It was September 1982. It was the first day of college. I was attending a local community college, which was walking distance from my home. My first class of my first day was choir.
My high school sports career came to an abrupt end during my sophomore year. The rest of the guys in school didn’t get the memo that they were supposed to stop growing their freshman year. Having once been one of the biggest kids in the class, I was now far back in the pack. There wasn’t much of a call on the varsity team for a 5’8″, 170-pound defensive lineman, or starting pitcher.
One day, the choir director of the high school “dared” some of the jocks to try their hand at singing. A few of my buddies and I (also washed up athletes) decided to join the choir, as a joke. Next thing I knew I was in the show choir singing solos. Anyways…..
As I sat in the college choir room, on the bottom row with the rest of the bass/baritone singers, I heard this powerful yet angelic voice coming from the soprano section, directly behind and above me. After a short time, I couldn’t take it any longer. I turned around to see from which young lady the voice came. A tall, redhead sat in the back row. I assumed it came from her.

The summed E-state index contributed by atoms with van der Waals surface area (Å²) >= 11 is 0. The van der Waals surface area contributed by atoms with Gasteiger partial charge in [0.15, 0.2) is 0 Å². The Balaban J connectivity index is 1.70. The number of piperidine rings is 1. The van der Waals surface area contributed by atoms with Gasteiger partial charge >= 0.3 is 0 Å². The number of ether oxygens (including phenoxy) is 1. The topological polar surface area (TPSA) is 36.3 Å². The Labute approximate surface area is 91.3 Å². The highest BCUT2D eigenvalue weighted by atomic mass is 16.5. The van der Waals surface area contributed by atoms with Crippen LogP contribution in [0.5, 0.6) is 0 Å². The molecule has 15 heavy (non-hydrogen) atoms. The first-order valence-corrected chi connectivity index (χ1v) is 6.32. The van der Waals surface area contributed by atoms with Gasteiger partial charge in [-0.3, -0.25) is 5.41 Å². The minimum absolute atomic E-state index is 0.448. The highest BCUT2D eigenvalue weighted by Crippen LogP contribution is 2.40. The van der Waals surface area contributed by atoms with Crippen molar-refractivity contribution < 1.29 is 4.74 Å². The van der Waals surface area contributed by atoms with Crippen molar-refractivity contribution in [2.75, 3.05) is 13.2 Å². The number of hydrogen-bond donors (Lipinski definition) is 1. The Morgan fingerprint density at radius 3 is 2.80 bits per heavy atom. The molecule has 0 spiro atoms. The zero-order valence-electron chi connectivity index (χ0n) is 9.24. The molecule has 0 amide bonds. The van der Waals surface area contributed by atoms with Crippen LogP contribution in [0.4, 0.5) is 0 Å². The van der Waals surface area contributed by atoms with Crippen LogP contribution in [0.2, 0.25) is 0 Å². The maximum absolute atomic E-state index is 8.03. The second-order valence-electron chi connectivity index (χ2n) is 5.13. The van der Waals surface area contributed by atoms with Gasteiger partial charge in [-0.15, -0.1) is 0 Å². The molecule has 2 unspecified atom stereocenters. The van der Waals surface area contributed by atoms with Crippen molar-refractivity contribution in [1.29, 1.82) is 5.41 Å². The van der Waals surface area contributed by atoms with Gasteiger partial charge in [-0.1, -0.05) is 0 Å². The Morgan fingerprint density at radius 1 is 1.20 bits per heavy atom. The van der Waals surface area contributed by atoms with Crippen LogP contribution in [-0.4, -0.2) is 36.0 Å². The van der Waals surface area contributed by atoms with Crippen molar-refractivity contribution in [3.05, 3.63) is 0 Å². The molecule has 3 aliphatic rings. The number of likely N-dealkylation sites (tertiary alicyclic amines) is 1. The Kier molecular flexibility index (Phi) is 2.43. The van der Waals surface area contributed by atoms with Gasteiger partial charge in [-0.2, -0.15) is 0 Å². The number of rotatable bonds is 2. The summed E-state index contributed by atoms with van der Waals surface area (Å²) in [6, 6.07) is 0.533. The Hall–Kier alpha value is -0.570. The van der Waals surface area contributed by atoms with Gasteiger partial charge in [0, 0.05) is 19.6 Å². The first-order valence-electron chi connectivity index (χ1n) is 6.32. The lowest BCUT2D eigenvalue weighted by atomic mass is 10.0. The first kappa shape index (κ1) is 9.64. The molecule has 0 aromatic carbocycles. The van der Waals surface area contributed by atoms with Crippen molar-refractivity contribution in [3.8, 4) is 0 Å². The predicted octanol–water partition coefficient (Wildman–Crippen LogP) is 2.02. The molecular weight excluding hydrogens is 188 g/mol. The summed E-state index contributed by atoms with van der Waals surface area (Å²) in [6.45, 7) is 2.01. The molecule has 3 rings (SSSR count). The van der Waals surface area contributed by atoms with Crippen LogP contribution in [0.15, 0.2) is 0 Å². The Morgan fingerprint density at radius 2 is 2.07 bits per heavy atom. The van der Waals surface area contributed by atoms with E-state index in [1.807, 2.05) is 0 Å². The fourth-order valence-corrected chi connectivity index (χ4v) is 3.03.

So, as was my custom at the time, I flirted with the redhead after class. But I couldn’t seem to get any time alone with her. She had a friend, another girl in the choir, who tagged along everywhere we went on campus.
Sometime later, during choir practice, I was once again captivated by that beautiful voice. When I turned around to give her a smile, I was shocked to discover the redhead wasn’t there. That voice was coming from her friend–the tag-along! I had been wrong the whole time. I sought to quickly amend my ways by now spending time with the real girl with the voice.
Her name was Mahria.
Whenever I share the story of how I met Mahria, I always end with these words: I fell in love with Mahria’s voice, before I ever saw her beautiful face. It was an unforgettable moment.
Mahria and I were married on July 6, 1985, after almost three years of dating off-and-on and an 18-month engagement. I remember gasping for air when I saw Mahria walking down the aisle. She was so very beautiful. Her shimmering eyes and a smile that could light a room turned my knees to Jell-O. It was an unforgettable moment.
For almost 30 years of marriage, Mahria has filled my life with unforgettable moment after unforgettable moment. She’s also been a mom for 27 years (so far), a cop’s wife for 20 years, a homeschool mom for 15 years, a chaplain’s wife for 8 years, a church planter’s and seminarian’s wife for two years, and a missionary’s wife for six years. She also stood by my side through 4 1/2 adventurous years as I served alongside evangelist Ray Comfort and the Living Waters team, as well as our current season of ministry: Cross Encounters Ministries.
Together, Mahria and I have experienced the highest of heights–spiritually, relationally, and familially. But, they have not always been the best of times.